Most guidebooks will tell you that Saturday is market day. This is certainly THE great day when Oaxacans from every corner of the state, representing many different ethnicities, speaking a dozen different languages (not to speak of the many dialect forms), wearing colorful dresses, and bearing the most astonishing range of traditional crafts, descend on the city. But it's still a great market on any other day of the week and I would argue that Tuesdays and Fridays (which are the actual days for the food/produce market) are even better days for pure food-hunting as one would then not be as distracted by all the superb handicrafts around.

    The market is divided into several section: the zona humeda (wet market), the dry goods area (zona seca), an extensive area of food stalls, plus a large loading/storage area (zona de bodegas). After several visits, I think that I now have a sense of its floor plan and wish that I had a way to sketch it right here onto the computer. There are few orienting points or distinctive markers within the market and at first it will seem as if you are just going around and around aimlessly. I promise you that you WILL get lost. Just don't worry about getting lost, then, and go ahead and just concentrate on looking at stuff. When you are ready to move on, just ask anyone where the "Central de autobuses" or Mercaderes (see below) is located (the 2nd class bus station is across the street) and you should get back on track in no time.

    The food-stalls (fondas) in the eating area of this market offer an even more extensive range of everyday dishes than the fondas at Mercado Juarez/20 de N. The food at Juarez/20 de Nov represents the most beloved, the most famous of Oaxaca City's everyday dishes/of its "comfort food". There you will find dishes such as chichilo de res, pollo almendrado, enfrijolada, entomatada, enmolada, verde de espinazo etc, dishes generally considered standard-bearers of the cuisine. The fondas at Abastos go beyond those favorites to encompass even more down-home items (for instance, humble dishes made with dried shrimp or with sardines). To someone who is starting out to explore Oaxacan cuisine, I would recommend concentrating first on Juarez/20 de N to get a good grasp of the classics (more on these below). But for those ready for unique adventures, there is certainly no end of things to tease out and discover at Abastos.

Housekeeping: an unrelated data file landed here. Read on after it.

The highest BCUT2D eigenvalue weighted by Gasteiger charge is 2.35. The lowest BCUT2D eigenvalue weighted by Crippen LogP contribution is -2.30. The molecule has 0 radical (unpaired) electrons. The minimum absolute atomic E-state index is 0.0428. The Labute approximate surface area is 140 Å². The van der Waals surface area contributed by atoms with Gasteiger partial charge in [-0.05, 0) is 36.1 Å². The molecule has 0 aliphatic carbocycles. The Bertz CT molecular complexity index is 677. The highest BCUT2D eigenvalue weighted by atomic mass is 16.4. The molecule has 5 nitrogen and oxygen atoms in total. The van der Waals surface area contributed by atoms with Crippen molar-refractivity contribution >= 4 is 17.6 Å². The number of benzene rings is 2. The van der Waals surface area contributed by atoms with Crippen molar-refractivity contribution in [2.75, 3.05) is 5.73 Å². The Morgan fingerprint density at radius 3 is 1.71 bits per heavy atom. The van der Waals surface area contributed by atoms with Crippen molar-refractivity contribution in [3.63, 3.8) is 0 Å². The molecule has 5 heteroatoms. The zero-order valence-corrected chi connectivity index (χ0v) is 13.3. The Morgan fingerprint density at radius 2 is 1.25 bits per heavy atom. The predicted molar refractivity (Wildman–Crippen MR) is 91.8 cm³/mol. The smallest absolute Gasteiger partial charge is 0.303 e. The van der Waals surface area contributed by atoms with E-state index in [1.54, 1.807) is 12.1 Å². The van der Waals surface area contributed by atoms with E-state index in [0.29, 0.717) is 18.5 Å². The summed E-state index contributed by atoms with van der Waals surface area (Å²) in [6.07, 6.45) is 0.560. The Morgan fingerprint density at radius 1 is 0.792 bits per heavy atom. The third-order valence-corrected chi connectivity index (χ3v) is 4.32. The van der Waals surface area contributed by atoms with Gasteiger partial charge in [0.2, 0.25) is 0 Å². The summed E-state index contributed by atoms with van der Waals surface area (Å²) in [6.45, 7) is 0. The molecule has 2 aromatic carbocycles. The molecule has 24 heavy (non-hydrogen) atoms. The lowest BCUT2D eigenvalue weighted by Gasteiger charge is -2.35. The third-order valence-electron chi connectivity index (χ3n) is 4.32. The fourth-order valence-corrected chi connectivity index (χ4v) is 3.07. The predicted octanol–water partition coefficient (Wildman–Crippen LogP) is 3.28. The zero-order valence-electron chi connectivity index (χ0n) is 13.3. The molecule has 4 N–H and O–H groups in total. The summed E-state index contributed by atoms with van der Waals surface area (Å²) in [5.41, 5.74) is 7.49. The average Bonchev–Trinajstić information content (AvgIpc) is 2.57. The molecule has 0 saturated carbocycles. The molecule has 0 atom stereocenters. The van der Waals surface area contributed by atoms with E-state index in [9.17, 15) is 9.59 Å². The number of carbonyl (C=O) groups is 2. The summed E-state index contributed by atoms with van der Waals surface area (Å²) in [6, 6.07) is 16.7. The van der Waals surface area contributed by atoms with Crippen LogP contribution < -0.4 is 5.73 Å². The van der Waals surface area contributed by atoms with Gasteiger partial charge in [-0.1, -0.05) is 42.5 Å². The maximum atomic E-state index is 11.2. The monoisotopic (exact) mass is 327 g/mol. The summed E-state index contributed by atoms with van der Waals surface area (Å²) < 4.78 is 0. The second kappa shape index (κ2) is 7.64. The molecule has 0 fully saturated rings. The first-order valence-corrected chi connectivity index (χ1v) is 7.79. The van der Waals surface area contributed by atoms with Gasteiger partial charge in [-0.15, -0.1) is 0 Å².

The celebrated "Indian" market is in that open part of the market complex next to Mercaderes Street (catch a cab on Mercaderes to get home). It is actually one extraordinarily long "sidewalk" lined with two (or more) long long long rows of vendors with their wares or produce displayed right on the ground. It is a procession of glory: a breathtaking show of abundance and plenty. As many of the older "Indians" do not even speak Spanish, it can also seem like a contemporary version of Babel.